Rep. Tom Cotton, R-Ark., attends the 40th annual Conservative Political Action Conference in National Harbor, Md., Thursday, March 14, 2013.
AP Photo/Manuel Balce Ceneta

Testing Cotton’s preference for war

After House Speaker John Boehner (R-Ohio) recently chastised President Obama for working towards a diplomatic solution with Iran, White House Press Secretary Josh Earnest effectively challenged the Republican leader. If Boehner thinks “the United States should bomb Iran to prevent them from obtaining a nuclear weapon, then he should have the courage of his convictions to actually say so,” Earnest said.
 
It was a forceful response rooted in fact. Most politicians are reluctant to call for yet another costly war in the Middle East, but GOP lawmakers are, in practical terms, pushing for a military confrontation when they condemn international agreements and the diplomatic process.
 
Sen. Tom Cotton (R-Ark.), the ringleader of the infamous sabotage letter a month ago, has generally been more candid about his intentions, so it was good to see Jake Tapper on Friday press the far-right freshman on his preference for war.
TAPPER: So you think war, military action would be preferable to this deal?
 
COTTON: Jake, the president again likes to present a false choice.
 
TAPPER: Well, you just talked about military action, though.
 
COTTON: And there’s lots of kinds of military action.
When the host pressed further, asking the senator if he would “support theoretically airstrikes against their nuclear facilities over taking this deal,” Cotton didn’t disagree, suggesting instead that this posture is effectively the Obama administration’s position. (It isn’t.)
 
The lawmaker added, “Like all Americans, I want to see a negotiated settlement.” There’s evidence to the contrary – in January, Cotton told the Heritage Foundation he intended to push for additional sanctions, the “intended consequence” of which would be to derail a diplomatic resolution. The Republican senator said this was “a feature, not a bug.”
 
Nearly three months later, Cotton still seems to prefer a military confrontation.
 
And what’s wrong with that? Why, specifically, should Americans prefer an international agreement that curtails Iran’s nuclear capabilities to airstrikes?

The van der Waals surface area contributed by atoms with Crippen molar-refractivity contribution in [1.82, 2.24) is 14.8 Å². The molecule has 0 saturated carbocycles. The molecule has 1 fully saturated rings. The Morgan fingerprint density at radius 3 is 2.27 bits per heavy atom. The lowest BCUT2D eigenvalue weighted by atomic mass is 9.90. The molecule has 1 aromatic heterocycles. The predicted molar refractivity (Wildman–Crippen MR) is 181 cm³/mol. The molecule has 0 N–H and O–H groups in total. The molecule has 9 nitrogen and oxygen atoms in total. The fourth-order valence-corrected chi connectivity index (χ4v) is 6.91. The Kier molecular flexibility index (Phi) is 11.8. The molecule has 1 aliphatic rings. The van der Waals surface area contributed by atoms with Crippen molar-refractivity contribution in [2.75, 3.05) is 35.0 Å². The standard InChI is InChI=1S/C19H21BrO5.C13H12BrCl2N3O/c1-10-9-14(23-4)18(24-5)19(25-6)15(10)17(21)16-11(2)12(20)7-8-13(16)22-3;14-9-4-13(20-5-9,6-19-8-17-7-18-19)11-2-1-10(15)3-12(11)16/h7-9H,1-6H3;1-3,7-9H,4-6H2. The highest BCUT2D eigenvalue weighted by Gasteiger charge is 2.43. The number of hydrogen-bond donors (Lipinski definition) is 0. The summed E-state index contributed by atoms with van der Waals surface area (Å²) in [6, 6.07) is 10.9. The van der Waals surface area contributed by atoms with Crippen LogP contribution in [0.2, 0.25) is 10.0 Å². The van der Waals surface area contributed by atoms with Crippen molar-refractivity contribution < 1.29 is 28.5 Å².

Part of the answer, of course, is that starting yet another costly war in the Middle East – this time against one of the largest countries in the region – would itself be a deadly, destabilizing conflict.
 
The use of force could, in theory, push back Iran’s nuclear-weapons program, but it would also spur Tehran to accelerate its ambitions, causing its neighbors to do the same.
 
As President Obama told Thomas Friedman over the weekend, “We know that a military strike or a series of military strikes can set back Iran’s nuclear program for a period of time – but almost certainly will prompt Iran to rush towards a bomb, will provide an excuse for hard-liners inside of Iran to say, ‘This is what happens when you don’t have a nuclear weapon: America attacks.’”
 
In other words, we have a pretty good idea what would happen if we took Cotton’s advice and tried to resolve the situation through airstrikes. We’d see another U.S. war in the Middle East; we’d alienate our allies; we’d accelerate Iran’s nuclear ambitions; and we’d signal to the rest of the world that the best way to prevent an American offensive is to get a nuclear weapon as quickly as possible.
 
Indeed, let’s not forget that the Bush/Cheney administration – not exactly pacifists when it came to starting wars – weighed a military option against Iran, but it concluded that “a military strike on Iran’s nuclear facilities would be a bad idea – and would only make it harder to prevent Iran from going nuclear in the future.”
 
The Obama administration has reached the same conclusion – and unlike Bush/Cheney, Obama and his team took concrete diplomatic action to secure a potential victory.
 

Foreign Policy, Iran and Tom Cotton

Testing Cotton's preference for war